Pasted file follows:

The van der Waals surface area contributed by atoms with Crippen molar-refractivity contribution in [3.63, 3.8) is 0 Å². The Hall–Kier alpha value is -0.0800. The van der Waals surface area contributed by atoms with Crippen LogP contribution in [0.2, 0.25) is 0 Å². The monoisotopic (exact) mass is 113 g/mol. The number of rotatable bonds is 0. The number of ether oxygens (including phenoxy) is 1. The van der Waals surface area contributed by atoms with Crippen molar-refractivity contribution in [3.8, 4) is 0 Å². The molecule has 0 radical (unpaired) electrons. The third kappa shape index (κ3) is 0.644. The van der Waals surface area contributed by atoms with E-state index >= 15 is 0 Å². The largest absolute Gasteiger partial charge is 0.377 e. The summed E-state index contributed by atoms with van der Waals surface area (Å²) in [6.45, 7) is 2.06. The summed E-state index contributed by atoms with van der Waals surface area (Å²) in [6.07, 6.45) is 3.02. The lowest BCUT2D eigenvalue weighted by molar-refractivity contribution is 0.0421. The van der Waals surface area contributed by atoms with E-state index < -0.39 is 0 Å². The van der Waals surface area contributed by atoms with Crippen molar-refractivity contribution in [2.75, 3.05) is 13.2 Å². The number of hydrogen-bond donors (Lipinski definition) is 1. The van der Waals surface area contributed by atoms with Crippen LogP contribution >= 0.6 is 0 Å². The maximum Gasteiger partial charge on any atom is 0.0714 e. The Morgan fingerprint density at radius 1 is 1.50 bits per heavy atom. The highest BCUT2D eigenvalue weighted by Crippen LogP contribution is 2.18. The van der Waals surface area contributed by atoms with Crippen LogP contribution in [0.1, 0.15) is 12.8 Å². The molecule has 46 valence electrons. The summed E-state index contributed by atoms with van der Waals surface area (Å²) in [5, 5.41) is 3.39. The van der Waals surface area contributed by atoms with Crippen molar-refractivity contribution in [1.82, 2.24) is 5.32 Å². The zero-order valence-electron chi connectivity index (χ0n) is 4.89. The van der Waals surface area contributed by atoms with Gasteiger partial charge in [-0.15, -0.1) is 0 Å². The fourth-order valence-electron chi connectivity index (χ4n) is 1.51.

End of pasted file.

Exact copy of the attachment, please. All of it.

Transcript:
The van der Waals surface area contributed by atoms with Crippen molar-refractivity contribution in [3.63, 3.8) is 0 Å². The Hall–Kier alpha value is -0.0800. The van der Waals surface area contributed by atoms with Crippen LogP contribution in [0.2, 0.25) is 0 Å². The monoisotopic (exact) mass is 113 g/mol. The number of rotatable bonds is 0. The number of ether oxygens (including phenoxy) is 1. The van der Waals surface area contributed by atoms with Crippen molar-refractivity contribution in [3.8, 4) is 0 Å². The molecule has 0 radical (unpaired) electrons. The third kappa shape index (κ3) is 0.644. The van der Waals surface area contributed by atoms with E-state index >= 15 is 0 Å². The largest absolute Gasteiger partial charge is 0.377 e. The summed E-state index contributed by atoms with van der Waals surface area (Å²) in [6.45, 7) is 2.06. The summed E-state index contributed by atoms with van der Waals surface area (Å²) in [6.07, 6.45) is 3.02. The lowest BCUT2D eigenvalue weighted by molar-refractivity contribution is 0.0421. The van der Waals surface area contributed by atoms with E-state index < -0.39 is 0 Å². The van der Waals surface area contributed by atoms with Crippen molar-refractivity contribution in [2.75, 3.05) is 13.2 Å². The number of hydrogen-bond donors (Lipinski definition) is 1. The van der Waals surface area contributed by atoms with Crippen LogP contribution >= 0.6 is 0 Å². The maximum Gasteiger partial charge on any atom is 0.0714 e. The Morgan fingerprint density at radius 1 is 1.50 bits per heavy atom. The highest BCUT2D eigenvalue weighted by Crippen LogP contribution is 2.18. The van der Waals surface area contributed by atoms with Crippen LogP contribution in [0.1, 0.15) is 12.8 Å². The molecule has 46 valence electrons. The summed E-state index contributed by atoms with van der Waals surface area (Å²) in [5, 5.41) is 3.39. The van der Waals surface area contributed by atoms with Crippen molar-refractivity contribution in [1.82, 2.24) is 5.32 Å². The zero-order valence-electron chi connectivity index (χ0n) is 4.89. The van der Waals surface area contributed by atoms with Gasteiger partial charge in [-0.15, -0.1) is 0 Å². The fourth-order valence-electron chi connectivity index (χ4n) is 1.51.